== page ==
What if we're looking for a challenge - what's the toughest recipe?
Some people would say the perfect sponge is hard to crack. There is so much mystery around the techniques for this recipe, and every cook I have spoken to has different theories on the best eggs to use and the best equipment. There are several different versions in the book and probably the most challenging of them all is the Chocolate Sponge, provided by 13-year-old Matt, who has five generations of experience behind him. But he has very generously provided a whole page of special tips, so nervous cooks have plenty of guidance. Jean's jam sponge roll is also a test of a cook's skill. It's an old-fashioned version of this traditional country standard that requires a delicate hand, and even Jean doesn't always pull off the perfect end result every time she makes it.

Do we need any specialised gear or ingredients to make the most of it?
No. That is the beauty of this type of cooking. It's from the traditions of country farmhouse cooking, in the era before gadgets and special equipment for every single task. So while an electric mixer might be handy, a bowl, a wooden spoon, some scales and measuring cups, a good selection of pans and a large saucepan for preserving is all you need to make just about everything in the book. The same is true when it comes to ingredients. One of the things I love about this type of cooking is that it rarely involves a trip to the supermarket, let alone a specialty store. In the country, people used what they had ready access to - flour, sugar, and fresh butter, milk and eggs from the farm. Most of the recipes use minimal ingredients that are pretty basic if you do any kind of baking, and the preserves are even simpler, and cheap to make, especially when the fruit is in season.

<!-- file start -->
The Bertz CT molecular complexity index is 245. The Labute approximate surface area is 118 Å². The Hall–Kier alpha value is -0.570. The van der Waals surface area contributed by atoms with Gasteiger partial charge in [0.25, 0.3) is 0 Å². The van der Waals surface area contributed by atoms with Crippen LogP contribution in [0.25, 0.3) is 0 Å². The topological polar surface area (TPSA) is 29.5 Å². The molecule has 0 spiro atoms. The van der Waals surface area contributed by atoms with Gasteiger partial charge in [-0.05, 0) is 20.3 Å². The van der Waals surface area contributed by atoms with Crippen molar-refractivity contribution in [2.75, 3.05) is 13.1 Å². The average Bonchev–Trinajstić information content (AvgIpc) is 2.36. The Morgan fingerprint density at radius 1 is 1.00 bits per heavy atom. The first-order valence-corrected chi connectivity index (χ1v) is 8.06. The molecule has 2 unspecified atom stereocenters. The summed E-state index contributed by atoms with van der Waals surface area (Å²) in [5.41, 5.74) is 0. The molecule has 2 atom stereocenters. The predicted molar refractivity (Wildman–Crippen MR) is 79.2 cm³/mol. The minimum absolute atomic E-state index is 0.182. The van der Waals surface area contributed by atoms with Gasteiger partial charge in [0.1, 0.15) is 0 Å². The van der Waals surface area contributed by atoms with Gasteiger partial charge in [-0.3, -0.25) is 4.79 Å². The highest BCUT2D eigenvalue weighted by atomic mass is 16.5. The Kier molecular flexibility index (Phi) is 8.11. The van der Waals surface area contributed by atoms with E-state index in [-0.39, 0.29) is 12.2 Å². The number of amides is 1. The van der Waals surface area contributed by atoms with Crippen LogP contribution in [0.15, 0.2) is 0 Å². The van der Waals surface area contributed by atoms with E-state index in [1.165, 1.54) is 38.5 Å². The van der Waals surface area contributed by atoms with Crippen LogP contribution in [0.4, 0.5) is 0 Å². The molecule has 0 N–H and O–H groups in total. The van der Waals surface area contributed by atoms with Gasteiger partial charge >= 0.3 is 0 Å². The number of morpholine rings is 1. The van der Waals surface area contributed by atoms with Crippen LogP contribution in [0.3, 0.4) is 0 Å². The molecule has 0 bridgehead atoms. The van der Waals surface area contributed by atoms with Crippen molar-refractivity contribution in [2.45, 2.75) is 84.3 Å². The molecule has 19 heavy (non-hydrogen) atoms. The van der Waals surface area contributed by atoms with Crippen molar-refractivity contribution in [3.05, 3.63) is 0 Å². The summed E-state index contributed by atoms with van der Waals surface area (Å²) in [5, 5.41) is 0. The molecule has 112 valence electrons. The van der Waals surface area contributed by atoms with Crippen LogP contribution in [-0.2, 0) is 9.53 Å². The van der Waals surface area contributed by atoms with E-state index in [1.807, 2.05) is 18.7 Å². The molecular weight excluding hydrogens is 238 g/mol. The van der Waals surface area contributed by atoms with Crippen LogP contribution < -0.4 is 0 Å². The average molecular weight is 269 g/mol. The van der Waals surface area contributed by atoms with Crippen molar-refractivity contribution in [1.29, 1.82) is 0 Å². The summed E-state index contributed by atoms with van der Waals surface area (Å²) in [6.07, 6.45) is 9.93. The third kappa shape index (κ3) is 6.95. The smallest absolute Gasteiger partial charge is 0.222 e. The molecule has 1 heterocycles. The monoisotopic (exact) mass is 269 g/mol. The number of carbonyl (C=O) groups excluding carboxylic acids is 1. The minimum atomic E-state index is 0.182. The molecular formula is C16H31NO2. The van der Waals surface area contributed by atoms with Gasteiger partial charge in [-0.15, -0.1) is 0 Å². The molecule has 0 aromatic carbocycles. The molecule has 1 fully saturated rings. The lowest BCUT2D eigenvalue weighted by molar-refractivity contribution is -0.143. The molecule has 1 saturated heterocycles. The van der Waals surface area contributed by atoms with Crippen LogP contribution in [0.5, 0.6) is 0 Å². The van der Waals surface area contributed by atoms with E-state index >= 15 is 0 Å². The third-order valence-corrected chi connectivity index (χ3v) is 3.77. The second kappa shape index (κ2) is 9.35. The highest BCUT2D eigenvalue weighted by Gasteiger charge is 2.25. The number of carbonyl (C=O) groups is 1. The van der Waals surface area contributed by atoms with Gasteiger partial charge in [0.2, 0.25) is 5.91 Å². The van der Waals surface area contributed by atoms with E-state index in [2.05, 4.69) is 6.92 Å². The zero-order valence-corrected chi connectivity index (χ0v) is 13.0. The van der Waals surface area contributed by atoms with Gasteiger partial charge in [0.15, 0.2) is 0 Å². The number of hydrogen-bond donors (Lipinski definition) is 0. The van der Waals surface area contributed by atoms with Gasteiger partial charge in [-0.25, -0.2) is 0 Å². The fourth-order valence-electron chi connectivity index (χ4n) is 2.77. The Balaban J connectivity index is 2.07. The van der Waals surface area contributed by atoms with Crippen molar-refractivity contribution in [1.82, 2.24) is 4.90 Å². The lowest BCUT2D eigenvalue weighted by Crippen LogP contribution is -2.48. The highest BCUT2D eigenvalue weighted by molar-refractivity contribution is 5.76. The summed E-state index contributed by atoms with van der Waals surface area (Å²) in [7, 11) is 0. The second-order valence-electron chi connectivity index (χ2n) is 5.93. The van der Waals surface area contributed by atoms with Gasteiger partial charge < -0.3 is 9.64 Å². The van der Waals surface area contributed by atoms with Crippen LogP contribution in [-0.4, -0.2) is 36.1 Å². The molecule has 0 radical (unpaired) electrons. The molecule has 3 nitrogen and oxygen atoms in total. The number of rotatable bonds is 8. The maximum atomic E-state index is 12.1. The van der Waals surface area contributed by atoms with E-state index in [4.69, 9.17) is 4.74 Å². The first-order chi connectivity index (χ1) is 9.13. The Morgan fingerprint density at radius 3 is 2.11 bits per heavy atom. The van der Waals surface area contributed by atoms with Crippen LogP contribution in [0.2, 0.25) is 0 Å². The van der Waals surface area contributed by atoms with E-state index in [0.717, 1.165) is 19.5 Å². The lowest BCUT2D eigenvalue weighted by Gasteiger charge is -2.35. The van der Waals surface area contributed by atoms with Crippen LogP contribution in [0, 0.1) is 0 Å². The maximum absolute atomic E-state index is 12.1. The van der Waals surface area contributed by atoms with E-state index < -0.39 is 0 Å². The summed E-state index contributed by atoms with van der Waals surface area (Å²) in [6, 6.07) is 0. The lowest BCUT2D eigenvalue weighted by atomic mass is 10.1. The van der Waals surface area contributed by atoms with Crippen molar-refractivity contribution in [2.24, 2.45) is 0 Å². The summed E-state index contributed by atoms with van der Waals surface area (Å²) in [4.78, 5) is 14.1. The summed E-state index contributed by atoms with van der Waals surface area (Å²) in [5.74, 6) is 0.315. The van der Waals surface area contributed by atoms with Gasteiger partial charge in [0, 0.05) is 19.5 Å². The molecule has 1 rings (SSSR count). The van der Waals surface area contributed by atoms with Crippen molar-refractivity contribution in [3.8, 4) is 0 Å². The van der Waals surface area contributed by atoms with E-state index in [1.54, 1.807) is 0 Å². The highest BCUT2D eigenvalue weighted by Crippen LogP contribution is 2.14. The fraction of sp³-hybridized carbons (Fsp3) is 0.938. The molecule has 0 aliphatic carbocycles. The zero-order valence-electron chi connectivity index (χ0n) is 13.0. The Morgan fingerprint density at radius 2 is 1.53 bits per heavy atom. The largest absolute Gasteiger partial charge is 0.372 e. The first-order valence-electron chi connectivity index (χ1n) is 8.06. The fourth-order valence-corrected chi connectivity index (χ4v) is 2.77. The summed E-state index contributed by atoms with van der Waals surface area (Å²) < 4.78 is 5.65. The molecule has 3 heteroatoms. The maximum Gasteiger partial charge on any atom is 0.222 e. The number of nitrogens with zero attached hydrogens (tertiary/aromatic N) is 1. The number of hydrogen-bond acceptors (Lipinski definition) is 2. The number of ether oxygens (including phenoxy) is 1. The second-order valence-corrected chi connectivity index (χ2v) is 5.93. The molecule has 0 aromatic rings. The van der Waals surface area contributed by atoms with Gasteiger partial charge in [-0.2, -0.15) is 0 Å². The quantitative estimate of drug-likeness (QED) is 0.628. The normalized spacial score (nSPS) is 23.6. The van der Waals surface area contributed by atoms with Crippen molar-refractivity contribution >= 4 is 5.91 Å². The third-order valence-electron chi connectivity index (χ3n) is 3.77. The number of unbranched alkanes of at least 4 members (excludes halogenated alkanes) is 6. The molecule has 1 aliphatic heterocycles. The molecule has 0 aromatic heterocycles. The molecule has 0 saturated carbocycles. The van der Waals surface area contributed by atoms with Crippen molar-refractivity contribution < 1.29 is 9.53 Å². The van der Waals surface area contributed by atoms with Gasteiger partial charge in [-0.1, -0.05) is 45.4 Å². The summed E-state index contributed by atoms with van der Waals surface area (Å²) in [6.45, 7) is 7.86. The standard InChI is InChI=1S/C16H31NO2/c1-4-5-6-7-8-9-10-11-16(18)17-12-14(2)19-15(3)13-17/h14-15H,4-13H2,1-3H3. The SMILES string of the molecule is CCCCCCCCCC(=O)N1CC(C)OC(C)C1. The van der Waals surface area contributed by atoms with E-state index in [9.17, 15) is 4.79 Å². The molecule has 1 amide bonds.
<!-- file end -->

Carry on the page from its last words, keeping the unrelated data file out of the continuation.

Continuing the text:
And what's the single best thing in it?
I could get into serious trouble playing favourites, but I reckon Vaughan Wilson's Jaffa Friands are pretty good, and so is Bruce McDonough's Nectarine and Macadamia Frangipane Tart. They both come from a new era in show cooking, which reflects what people are cooking now in the home. But I love Monica's Fruited Supper Cake too because it's an unusual old-fashioned recipe that took me straight back to my childhood and something my mother used to make, and I am very partial to George Davidson's Madeira Cake. It's so rarely made these days, but so simple and nothing like the manufactured version people may have tasted. And don't get me started on Joyce Fendler's Mixed Mustard Pickle - it takes a simple sandwich to whole other level!

Any last thoughts to get us over the line?
Make sure you read the cook's tips before you make a start. They are pure gold - knowledge that has often been handed down through generations of cooks.

Liz Harfull is the author of The Australian Blue Ribbon Cookbook, published by Allen & Unwin, RRP $39.99

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Recipes by Christine Manfield
21.02.2017
How to grow rocket
20.02.2017
On the Pass: Danielle Rensonnet
16.02.2017
Four ways with furikake
13.02.2017
The trailer for Chef's Table season three is here
10.02.2017
The Producers: Cow and the Moon, Sydney's world-award winning gelato
10.02.2017